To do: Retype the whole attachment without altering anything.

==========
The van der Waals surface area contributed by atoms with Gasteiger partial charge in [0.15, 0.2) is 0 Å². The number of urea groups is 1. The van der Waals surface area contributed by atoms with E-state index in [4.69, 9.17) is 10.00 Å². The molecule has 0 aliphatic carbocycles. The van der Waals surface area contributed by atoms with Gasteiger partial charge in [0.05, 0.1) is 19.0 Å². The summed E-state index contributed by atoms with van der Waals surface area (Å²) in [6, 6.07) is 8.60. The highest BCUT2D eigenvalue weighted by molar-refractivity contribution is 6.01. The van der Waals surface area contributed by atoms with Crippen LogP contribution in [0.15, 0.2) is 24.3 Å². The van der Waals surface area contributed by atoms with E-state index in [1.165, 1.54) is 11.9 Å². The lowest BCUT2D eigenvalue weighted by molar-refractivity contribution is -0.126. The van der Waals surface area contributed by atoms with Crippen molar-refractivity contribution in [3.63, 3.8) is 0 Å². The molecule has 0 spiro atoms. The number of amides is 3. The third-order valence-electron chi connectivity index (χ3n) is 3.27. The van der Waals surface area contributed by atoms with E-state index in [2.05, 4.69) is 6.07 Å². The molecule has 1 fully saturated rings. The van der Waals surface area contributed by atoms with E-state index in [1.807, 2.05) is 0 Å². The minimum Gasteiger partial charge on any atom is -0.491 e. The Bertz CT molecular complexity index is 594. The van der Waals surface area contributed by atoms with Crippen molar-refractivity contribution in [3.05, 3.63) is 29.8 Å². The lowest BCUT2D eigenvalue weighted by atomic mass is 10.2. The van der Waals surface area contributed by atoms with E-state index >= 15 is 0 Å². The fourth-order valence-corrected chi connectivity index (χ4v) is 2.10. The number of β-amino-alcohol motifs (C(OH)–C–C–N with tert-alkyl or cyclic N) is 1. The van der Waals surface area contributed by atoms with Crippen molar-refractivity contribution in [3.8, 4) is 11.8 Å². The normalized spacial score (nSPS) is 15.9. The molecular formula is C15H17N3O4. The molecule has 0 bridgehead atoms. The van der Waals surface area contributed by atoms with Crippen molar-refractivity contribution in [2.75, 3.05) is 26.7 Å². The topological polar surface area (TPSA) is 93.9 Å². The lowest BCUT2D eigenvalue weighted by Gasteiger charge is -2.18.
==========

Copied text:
The van der Waals surface area contributed by atoms with Gasteiger partial charge in [0.15, 0.2) is 0 Å². The number of urea groups is 1. The van der Waals surface area contributed by atoms with E-state index in [4.69, 9.17) is 10.00 Å². The molecule has 0 aliphatic carbocycles. The van der Waals surface area contributed by atoms with Gasteiger partial charge in [0.05, 0.1) is 19.0 Å². The summed E-state index contributed by atoms with van der Waals surface area (Å²) in [6, 6.07) is 8.60. The highest BCUT2D eigenvalue weighted by molar-refractivity contribution is 6.01. The van der Waals surface area contributed by atoms with Crippen LogP contribution in [0.15, 0.2) is 24.3 Å². The van der Waals surface area contributed by atoms with E-state index in [1.165, 1.54) is 11.9 Å². The lowest BCUT2D eigenvalue weighted by molar-refractivity contribution is -0.126. The van der Waals surface area contributed by atoms with Crippen molar-refractivity contribution in [3.63, 3.8) is 0 Å². The molecule has 0 spiro atoms. The number of amides is 3. The third-order valence-electron chi connectivity index (χ3n) is 3.27. The van der Waals surface area contributed by atoms with E-state index in [2.05, 4.69) is 6.07 Å². The molecule has 1 fully saturated rings. The van der Waals surface area contributed by atoms with E-state index in [1.807, 2.05) is 0 Å². The minimum Gasteiger partial charge on any atom is -0.491 e. The Bertz CT molecular complexity index is 594. The van der Waals surface area contributed by atoms with Crippen molar-refractivity contribution in [3.05, 3.63) is 29.8 Å². The lowest BCUT2D eigenvalue weighted by atomic mass is 10.2. The van der Waals surface area contributed by atoms with E-state index >= 15 is 0 Å². The fourth-order valence-corrected chi connectivity index (χ4v) is 2.10. The number of β-amino-alcohol motifs (C(OH)–C–C–N with tert-alkyl or cyclic N) is 1. The van der Waals surface area contributed by atoms with Crippen molar-refractivity contribution in [3.8, 4) is 11.8 Å². The normalized spacial score (nSPS) is 15.9. The molecular formula is C15H17N3O4. The molecule has 0 bridgehead atoms. The van der Waals surface area contributed by atoms with Crippen molar-refractivity contribution in [2.75, 3.05) is 26.7 Å². The topological polar surface area (TPSA) is 93.9 Å². The lowest BCUT2D eigenvalue weighted by Gasteiger charge is -2.18.